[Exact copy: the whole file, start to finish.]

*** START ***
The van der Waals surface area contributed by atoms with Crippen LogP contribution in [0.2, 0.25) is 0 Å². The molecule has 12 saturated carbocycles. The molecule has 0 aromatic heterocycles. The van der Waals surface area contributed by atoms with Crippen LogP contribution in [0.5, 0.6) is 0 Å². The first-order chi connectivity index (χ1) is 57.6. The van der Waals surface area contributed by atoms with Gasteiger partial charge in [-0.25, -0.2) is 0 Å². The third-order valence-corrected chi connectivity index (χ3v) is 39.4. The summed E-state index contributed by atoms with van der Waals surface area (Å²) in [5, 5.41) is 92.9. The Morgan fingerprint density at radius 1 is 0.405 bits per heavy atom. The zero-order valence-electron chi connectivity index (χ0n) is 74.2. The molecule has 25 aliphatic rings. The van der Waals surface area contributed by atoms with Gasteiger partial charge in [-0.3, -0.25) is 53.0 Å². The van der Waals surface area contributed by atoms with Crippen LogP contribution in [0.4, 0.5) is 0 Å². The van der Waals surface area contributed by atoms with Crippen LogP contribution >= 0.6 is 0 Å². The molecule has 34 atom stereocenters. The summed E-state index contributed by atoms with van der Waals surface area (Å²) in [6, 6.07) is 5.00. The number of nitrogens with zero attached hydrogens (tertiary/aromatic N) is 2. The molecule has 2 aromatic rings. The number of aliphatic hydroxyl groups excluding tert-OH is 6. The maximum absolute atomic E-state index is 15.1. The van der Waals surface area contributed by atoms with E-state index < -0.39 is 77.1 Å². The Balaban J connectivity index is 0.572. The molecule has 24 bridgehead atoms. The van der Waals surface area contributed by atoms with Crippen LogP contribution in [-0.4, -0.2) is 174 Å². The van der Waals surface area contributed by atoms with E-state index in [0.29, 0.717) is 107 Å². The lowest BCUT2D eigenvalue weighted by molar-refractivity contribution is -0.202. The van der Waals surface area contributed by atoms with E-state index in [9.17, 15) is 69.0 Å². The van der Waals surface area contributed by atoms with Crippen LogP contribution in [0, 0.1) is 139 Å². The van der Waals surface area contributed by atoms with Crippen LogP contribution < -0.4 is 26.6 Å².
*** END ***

The van der Waals surface area contributed by atoms with Crippen LogP contribution in [0.2, 0.25) is 0 Å². The molecule has 12 saturated carbocycles. The molecule has 0 aromatic heterocycles. The van der Waals surface area contributed by atoms with Crippen LogP contribution in [0.5, 0.6) is 0 Å². The first-order chi connectivity index (χ1) is 57.6. The van der Waals surface area contributed by atoms with Gasteiger partial charge in [-0.25, -0.2) is 0 Å². The third-order valence-corrected chi connectivity index (χ3v) is 39.4. The summed E-state index contributed by atoms with van der Waals surface area (Å²) in [5, 5.41) is 92.9. The Morgan fingerprint density at radius 1 is 0.405 bits per heavy atom. The zero-order valence-electron chi connectivity index (χ0n) is 74.2. The molecule has 25 aliphatic rings. The van der Waals surface area contributed by atoms with Gasteiger partial charge in [-0.3, -0.25) is 53.0 Å². The van der Waals surface area contributed by atoms with Crippen LogP contribution in [0.4, 0.5) is 0 Å². The van der Waals surface area contributed by atoms with Crippen LogP contribution >= 0.6 is 0 Å². The molecule has 34 atom stereocenters. The summed E-state index contributed by atoms with van der Waals surface area (Å²) in [6, 6.07) is 5.00. The number of nitrogens with zero attached hydrogens (tertiary/aromatic N) is 2. The molecule has 2 aromatic rings. The number of aliphatic hydroxyl groups excluding tert-OH is 6. The maximum absolute atomic E-state index is 15.1. The van der Waals surface area contributed by atoms with E-state index < -0.39 is 77.1 Å². The Balaban J connectivity index is 0.572. The molecule has 24 bridgehead atoms. The van der Waals surface area contributed by atoms with Crippen LogP contribution in [-0.4, -0.2) is 174 Å². The van der Waals surface area contributed by atoms with E-state index in [0.29, 0.717) is 107 Å². The lowest BCUT2D eigenvalue weighted by molar-refractivity contribution is -0.202. The van der Waals surface area contributed by atoms with E-state index in [9.17, 15) is 69.0 Å². The van der Waals surface area contributed by atoms with Crippen LogP contribution in [0, 0.1) is 139 Å². The van der Waals surface area contributed by atoms with Crippen LogP contribution < -0.4 is 26.6 Å².